People who murder their spouse often try to make the murder look like a suicide, an accident, or the result of a burglary. But while they are staging the scene, they typically make silly mistakes, such as breaking a window from the inside, rather than the outside, of the home. The police then notice that the glass shards fell outward instead of inward. Some murderers go so far as to injure themselves, to make it seem that they too were victims of a mysterious attacker. Yet forensic pathologists know what kinds of injuries can be self-inflicted.

People who have murdered a family member often pretend that they have simply found the body. Yet they often give themselves away by the odd things they say, and by the normal things they fail to say, after they dial 911. When normal people find that a loved one has been injured or killed, they beg for an ambulance, even if it is far too late for an ambulance to be of any help. In contrast, murderers do not want help for the person they have just injured or killed, which explains why they seldom ask for the dispatcher to send an ambulance. Instead, these murderers want to start laying the groundwork for their defense, by giving their version of what happened. Yet instead of helping the narcissist get away with murder, this shockingly callous behavior makes the detectives suspicious.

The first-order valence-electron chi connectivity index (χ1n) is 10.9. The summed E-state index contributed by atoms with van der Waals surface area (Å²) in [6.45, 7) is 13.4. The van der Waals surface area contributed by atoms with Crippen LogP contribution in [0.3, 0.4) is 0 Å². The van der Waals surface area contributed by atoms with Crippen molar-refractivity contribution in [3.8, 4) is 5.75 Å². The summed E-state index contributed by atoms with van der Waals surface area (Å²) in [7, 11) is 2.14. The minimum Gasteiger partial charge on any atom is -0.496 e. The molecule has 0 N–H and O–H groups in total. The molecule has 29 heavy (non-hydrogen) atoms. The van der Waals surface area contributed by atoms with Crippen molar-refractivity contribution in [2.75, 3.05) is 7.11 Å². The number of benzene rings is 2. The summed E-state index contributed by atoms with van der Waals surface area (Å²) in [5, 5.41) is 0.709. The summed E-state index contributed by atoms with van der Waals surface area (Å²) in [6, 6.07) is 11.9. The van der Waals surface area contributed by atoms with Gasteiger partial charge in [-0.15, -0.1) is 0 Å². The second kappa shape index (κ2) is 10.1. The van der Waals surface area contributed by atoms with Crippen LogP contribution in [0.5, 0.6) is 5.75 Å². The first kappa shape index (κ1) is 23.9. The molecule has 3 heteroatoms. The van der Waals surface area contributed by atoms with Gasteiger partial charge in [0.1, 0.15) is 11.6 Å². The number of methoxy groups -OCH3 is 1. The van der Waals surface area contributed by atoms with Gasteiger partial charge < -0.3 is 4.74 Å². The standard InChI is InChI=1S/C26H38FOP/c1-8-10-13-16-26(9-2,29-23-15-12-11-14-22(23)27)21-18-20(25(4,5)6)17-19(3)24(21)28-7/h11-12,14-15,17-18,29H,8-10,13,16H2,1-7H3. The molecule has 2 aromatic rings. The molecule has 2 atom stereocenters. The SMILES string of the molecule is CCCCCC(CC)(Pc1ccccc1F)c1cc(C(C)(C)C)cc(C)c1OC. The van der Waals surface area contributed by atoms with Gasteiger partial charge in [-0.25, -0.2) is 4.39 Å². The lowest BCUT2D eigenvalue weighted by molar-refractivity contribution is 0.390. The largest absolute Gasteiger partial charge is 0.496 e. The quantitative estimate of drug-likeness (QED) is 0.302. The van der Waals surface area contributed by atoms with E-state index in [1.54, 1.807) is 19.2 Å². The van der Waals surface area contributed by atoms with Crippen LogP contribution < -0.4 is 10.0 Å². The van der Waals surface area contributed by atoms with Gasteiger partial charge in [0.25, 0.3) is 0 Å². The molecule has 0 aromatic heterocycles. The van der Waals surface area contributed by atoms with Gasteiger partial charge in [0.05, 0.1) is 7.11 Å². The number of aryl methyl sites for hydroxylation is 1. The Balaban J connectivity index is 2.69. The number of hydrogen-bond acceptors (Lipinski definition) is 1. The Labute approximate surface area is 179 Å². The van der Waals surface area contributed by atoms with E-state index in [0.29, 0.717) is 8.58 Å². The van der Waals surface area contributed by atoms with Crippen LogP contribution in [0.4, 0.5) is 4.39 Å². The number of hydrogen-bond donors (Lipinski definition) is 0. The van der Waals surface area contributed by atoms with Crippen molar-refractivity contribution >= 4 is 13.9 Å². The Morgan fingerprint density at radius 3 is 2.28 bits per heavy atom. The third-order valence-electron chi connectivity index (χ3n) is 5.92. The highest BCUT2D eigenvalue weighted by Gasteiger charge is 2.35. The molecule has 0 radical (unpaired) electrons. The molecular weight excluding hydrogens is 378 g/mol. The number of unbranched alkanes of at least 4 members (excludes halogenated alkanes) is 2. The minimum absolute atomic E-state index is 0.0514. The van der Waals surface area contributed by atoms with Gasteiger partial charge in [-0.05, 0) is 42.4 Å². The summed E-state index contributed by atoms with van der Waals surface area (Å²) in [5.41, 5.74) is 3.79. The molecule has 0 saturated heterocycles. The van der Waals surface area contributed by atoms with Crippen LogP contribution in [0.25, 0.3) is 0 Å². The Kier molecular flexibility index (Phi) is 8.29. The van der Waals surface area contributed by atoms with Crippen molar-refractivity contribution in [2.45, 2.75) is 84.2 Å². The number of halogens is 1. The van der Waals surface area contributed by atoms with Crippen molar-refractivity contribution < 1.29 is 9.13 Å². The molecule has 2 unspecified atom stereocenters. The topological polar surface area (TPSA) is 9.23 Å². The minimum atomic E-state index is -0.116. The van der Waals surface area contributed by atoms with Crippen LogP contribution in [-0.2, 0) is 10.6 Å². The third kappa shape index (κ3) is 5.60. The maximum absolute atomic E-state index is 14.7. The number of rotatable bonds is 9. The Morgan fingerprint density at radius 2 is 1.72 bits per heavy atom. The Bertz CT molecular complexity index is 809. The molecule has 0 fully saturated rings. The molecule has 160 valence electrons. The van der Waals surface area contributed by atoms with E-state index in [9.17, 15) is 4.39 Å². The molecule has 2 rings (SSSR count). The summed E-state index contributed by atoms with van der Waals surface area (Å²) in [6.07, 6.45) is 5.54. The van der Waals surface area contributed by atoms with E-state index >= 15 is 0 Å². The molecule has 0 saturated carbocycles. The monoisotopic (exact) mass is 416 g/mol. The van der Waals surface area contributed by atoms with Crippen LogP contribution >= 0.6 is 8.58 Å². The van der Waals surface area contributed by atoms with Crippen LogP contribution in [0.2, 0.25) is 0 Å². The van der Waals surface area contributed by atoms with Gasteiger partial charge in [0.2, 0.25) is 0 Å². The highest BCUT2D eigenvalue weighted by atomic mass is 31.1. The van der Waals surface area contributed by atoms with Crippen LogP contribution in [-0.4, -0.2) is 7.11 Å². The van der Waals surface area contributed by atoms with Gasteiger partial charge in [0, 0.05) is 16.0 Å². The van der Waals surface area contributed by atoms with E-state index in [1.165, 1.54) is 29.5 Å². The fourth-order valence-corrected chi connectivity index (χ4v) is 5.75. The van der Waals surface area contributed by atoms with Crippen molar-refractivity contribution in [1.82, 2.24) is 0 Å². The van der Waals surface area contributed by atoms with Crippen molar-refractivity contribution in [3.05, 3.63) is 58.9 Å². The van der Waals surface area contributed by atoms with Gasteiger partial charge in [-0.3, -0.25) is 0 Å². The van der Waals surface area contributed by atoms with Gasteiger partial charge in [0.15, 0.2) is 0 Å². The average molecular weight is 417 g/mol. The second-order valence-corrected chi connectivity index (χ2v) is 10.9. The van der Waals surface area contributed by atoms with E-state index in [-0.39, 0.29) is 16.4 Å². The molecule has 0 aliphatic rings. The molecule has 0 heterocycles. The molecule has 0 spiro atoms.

Some of the murderers featured in Forensic Files are repeat offenders. Some of them get caught only after someone realizes that the person’s previous spouse had also disappeared, or died as the result of the same kind of strange accident, such as drowning in a bathtub. However, many of the murderers had no known history of violence. Nevertheless, they typically had a prior history of callous and manipulative behavior. They may seem charming at first, yet they have proved to be untrustworthy in many important ways. They were bad romantic and business partners, long before they became murderers.

Some of the murdered spouses described in Forensic Files probably had no awareness of the danger they were in. A few may have thought that they had a happy marriage, whereas others were divorced or in the process of filing for divorce. A few of the victims had told friends or family members that they were afraid that their spouse was plotting to kill them. Such warnings should be taken seriously.

The key to surviving an encounter with a dangerous person is to quickly see through that person’s superficial charm to notice the Dark Triad that lies beneath. Unfortunately, many good people assume that other people are as sane and trustworthy as they are. Also, decent people are reluctant to make harsh judgments of other people. As a result, they might miss or dismiss the danger signs until they are already entangled with a greedy and vindictive person who has no conscience. Eventually, the decent person may realize that the relationship is unhealthy. Yet by trying to leave the bad relationship, they may be marking themselves for death.